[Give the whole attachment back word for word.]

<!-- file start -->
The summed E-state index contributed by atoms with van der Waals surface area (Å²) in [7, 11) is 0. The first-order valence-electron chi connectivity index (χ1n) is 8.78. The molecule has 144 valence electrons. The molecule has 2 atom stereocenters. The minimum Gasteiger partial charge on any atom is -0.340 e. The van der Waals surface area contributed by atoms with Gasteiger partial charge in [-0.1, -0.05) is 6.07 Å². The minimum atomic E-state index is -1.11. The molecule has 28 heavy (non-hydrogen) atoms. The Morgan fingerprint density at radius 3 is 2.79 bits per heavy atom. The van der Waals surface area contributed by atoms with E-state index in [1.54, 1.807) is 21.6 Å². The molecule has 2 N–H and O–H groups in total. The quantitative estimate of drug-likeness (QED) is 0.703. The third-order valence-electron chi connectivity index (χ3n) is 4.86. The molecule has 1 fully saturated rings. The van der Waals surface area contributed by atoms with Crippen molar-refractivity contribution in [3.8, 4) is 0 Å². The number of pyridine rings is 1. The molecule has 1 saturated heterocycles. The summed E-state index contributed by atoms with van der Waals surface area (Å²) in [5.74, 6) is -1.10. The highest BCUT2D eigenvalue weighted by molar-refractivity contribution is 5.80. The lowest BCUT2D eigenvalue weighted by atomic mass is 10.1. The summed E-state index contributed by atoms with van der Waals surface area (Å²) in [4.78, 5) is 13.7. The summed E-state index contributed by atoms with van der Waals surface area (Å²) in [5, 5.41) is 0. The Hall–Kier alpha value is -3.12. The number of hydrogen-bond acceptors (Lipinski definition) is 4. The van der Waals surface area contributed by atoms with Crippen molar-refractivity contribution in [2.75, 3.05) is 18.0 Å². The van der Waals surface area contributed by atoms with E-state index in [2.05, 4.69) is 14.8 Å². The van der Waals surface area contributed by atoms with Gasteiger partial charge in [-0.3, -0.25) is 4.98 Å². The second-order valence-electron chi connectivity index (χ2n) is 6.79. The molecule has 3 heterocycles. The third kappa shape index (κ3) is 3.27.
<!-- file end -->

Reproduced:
The summed E-state index contributed by atoms with van der Waals surface area (Å²) in [7, 11) is 0. The first-order valence-electron chi connectivity index (χ1n) is 8.78. The molecule has 144 valence electrons. The molecule has 2 atom stereocenters. The minimum Gasteiger partial charge on any atom is -0.340 e. The van der Waals surface area contributed by atoms with Gasteiger partial charge in [-0.1, -0.05) is 6.07 Å². The minimum atomic E-state index is -1.11. The molecule has 28 heavy (non-hydrogen) atoms. The Morgan fingerprint density at radius 3 is 2.79 bits per heavy atom. The van der Waals surface area contributed by atoms with E-state index in [1.54, 1.807) is 21.6 Å². The molecule has 2 N–H and O–H groups in total. The quantitative estimate of drug-likeness (QED) is 0.703. The third-order valence-electron chi connectivity index (χ3n) is 4.86. The molecule has 1 fully saturated rings. The van der Waals surface area contributed by atoms with Crippen molar-refractivity contribution in [3.8, 4) is 0 Å². The number of pyridine rings is 1. The molecule has 1 saturated heterocycles. The summed E-state index contributed by atoms with van der Waals surface area (Å²) in [5.74, 6) is -1.10. The highest BCUT2D eigenvalue weighted by molar-refractivity contribution is 5.80. The lowest BCUT2D eigenvalue weighted by atomic mass is 10.1. The summed E-state index contributed by atoms with van der Waals surface area (Å²) in [4.78, 5) is 13.7. The summed E-state index contributed by atoms with van der Waals surface area (Å²) in [5, 5.41) is 0. The Hall–Kier alpha value is -3.12. The number of hydrogen-bond acceptors (Lipinski definition) is 4. The van der Waals surface area contributed by atoms with Crippen molar-refractivity contribution in [2.75, 3.05) is 18.0 Å². The van der Waals surface area contributed by atoms with E-state index in [2.05, 4.69) is 14.8 Å². The van der Waals surface area contributed by atoms with Gasteiger partial charge in [-0.3, -0.25) is 4.98 Å². The second-order valence-electron chi connectivity index (χ2n) is 6.79. The molecule has 3 heterocycles. The third kappa shape index (κ3) is 3.27.